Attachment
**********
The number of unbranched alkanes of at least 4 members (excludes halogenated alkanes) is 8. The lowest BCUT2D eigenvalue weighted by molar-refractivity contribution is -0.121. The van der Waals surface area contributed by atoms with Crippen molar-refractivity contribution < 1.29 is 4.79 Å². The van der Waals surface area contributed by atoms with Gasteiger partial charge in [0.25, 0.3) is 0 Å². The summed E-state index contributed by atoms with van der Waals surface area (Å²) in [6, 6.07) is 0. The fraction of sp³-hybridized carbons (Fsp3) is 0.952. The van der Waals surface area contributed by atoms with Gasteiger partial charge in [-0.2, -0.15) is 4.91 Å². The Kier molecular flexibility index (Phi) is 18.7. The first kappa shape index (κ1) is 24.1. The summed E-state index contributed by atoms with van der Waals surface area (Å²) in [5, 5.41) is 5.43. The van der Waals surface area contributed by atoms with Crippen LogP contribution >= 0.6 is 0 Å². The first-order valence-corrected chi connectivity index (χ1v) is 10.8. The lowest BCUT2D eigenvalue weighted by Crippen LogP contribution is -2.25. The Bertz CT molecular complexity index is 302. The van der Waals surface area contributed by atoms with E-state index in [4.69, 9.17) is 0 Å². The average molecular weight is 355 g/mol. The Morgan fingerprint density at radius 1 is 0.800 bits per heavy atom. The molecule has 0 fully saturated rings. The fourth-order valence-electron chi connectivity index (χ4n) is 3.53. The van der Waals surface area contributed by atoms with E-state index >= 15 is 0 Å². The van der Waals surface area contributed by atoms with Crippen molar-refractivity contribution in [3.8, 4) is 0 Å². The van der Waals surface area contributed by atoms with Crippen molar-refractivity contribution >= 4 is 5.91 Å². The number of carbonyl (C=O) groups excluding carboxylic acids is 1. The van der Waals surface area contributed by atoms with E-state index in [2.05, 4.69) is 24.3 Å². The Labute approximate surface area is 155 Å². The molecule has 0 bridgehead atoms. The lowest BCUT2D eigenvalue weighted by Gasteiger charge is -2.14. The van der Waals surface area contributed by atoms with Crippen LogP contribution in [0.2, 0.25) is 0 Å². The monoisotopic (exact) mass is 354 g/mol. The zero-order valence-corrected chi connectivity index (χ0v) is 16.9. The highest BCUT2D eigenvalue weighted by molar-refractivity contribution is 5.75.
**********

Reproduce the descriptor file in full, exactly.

The number of unbranched alkanes of at least 4 members (excludes halogenated alkanes) is 8. The lowest BCUT2D eigenvalue weighted by molar-refractivity contribution is -0.121. The van der Waals surface area contributed by atoms with Crippen molar-refractivity contribution < 1.29 is 4.79 Å². The van der Waals surface area contributed by atoms with Gasteiger partial charge in [0.25, 0.3) is 0 Å². The summed E-state index contributed by atoms with van der Waals surface area (Å²) in [6, 6.07) is 0. The fraction of sp³-hybridized carbons (Fsp3) is 0.952. The van der Waals surface area contributed by atoms with Gasteiger partial charge in [-0.2, -0.15) is 4.91 Å². The Kier molecular flexibility index (Phi) is 18.7. The first kappa shape index (κ1) is 24.1. The summed E-state index contributed by atoms with van der Waals surface area (Å²) in [5, 5.41) is 5.43. The van der Waals surface area contributed by atoms with Crippen LogP contribution >= 0.6 is 0 Å². The first-order valence-corrected chi connectivity index (χ1v) is 10.8. The lowest BCUT2D eigenvalue weighted by Crippen LogP contribution is -2.25. The Bertz CT molecular complexity index is 302. The van der Waals surface area contributed by atoms with E-state index in [4.69, 9.17) is 0 Å². The average molecular weight is 355 g/mol. The Morgan fingerprint density at radius 1 is 0.800 bits per heavy atom. The molecule has 0 fully saturated rings. The fourth-order valence-electron chi connectivity index (χ4n) is 3.53. The van der Waals surface area contributed by atoms with E-state index >= 15 is 0 Å². The van der Waals surface area contributed by atoms with Crippen molar-refractivity contribution in [3.8, 4) is 0 Å². The van der Waals surface area contributed by atoms with Crippen molar-refractivity contribution >= 4 is 5.91 Å². The number of carbonyl (C=O) groups excluding carboxylic acids is 1. The van der Waals surface area contributed by atoms with E-state index in [2.05, 4.69) is 24.3 Å². The Labute approximate surface area is 155 Å². The molecule has 0 bridgehead atoms. The lowest BCUT2D eigenvalue weighted by Gasteiger charge is -2.14. The van der Waals surface area contributed by atoms with Crippen LogP contribution in [0.2, 0.25) is 0 Å². The monoisotopic (exact) mass is 354 g/mol. The zero-order valence-corrected chi connectivity index (χ0v) is 16.9. The highest BCUT2D eigenvalue weighted by molar-refractivity contribution is 5.75.